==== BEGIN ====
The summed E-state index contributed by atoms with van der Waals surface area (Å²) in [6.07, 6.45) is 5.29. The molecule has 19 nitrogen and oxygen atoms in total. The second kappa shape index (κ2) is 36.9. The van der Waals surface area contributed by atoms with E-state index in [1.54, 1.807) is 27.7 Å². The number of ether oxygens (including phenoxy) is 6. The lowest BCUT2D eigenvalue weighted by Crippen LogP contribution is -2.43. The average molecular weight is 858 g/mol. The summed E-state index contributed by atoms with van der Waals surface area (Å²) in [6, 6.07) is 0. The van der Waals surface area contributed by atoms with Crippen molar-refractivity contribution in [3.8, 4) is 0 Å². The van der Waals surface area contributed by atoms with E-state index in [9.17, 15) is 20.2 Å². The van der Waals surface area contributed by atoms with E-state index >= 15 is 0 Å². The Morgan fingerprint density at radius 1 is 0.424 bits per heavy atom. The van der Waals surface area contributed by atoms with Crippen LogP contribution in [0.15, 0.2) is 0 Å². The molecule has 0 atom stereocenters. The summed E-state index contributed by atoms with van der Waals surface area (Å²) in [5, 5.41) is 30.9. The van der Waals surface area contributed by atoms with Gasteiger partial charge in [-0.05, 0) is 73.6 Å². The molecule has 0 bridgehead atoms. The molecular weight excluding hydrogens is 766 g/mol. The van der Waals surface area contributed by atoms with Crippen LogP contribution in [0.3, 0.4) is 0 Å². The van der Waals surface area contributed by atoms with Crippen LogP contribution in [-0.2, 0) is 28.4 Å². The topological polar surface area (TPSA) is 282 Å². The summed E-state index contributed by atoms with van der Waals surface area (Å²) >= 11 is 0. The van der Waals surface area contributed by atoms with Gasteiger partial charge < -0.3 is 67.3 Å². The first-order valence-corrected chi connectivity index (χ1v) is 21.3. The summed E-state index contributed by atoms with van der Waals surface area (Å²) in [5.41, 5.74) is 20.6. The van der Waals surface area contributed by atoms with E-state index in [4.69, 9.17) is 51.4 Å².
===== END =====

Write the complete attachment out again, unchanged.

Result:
The summed E-state index contributed by atoms with van der Waals surface area (Å²) in [6.07, 6.45) is 5.29. The molecule has 19 nitrogen and oxygen atoms in total. The second kappa shape index (κ2) is 36.9. The van der Waals surface area contributed by atoms with E-state index in [1.54, 1.807) is 27.7 Å². The number of ether oxygens (including phenoxy) is 6. The lowest BCUT2D eigenvalue weighted by Crippen LogP contribution is -2.43. The average molecular weight is 858 g/mol. The summed E-state index contributed by atoms with van der Waals surface area (Å²) in [6, 6.07) is 0. The van der Waals surface area contributed by atoms with Crippen molar-refractivity contribution in [3.8, 4) is 0 Å². The van der Waals surface area contributed by atoms with E-state index in [9.17, 15) is 20.2 Å². The van der Waals surface area contributed by atoms with E-state index >= 15 is 0 Å². The Morgan fingerprint density at radius 1 is 0.424 bits per heavy atom. The van der Waals surface area contributed by atoms with Crippen LogP contribution in [0.15, 0.2) is 0 Å². The molecule has 0 atom stereocenters. The summed E-state index contributed by atoms with van der Waals surface area (Å²) in [5, 5.41) is 30.9. The van der Waals surface area contributed by atoms with Gasteiger partial charge in [-0.05, 0) is 73.6 Å². The molecule has 0 bridgehead atoms. The molecular weight excluding hydrogens is 766 g/mol. The van der Waals surface area contributed by atoms with Crippen LogP contribution in [0.3, 0.4) is 0 Å². The van der Waals surface area contributed by atoms with Crippen LogP contribution in [-0.2, 0) is 28.4 Å². The topological polar surface area (TPSA) is 282 Å². The summed E-state index contributed by atoms with van der Waals surface area (Å²) >= 11 is 0. The van der Waals surface area contributed by atoms with Gasteiger partial charge < -0.3 is 67.3 Å². The first-order valence-corrected chi connectivity index (χ1v) is 21.3. The summed E-state index contributed by atoms with van der Waals surface area (Å²) in [5.41, 5.74) is 20.6. The van der Waals surface area contributed by atoms with E-state index in [4.69, 9.17) is 51.4 Å².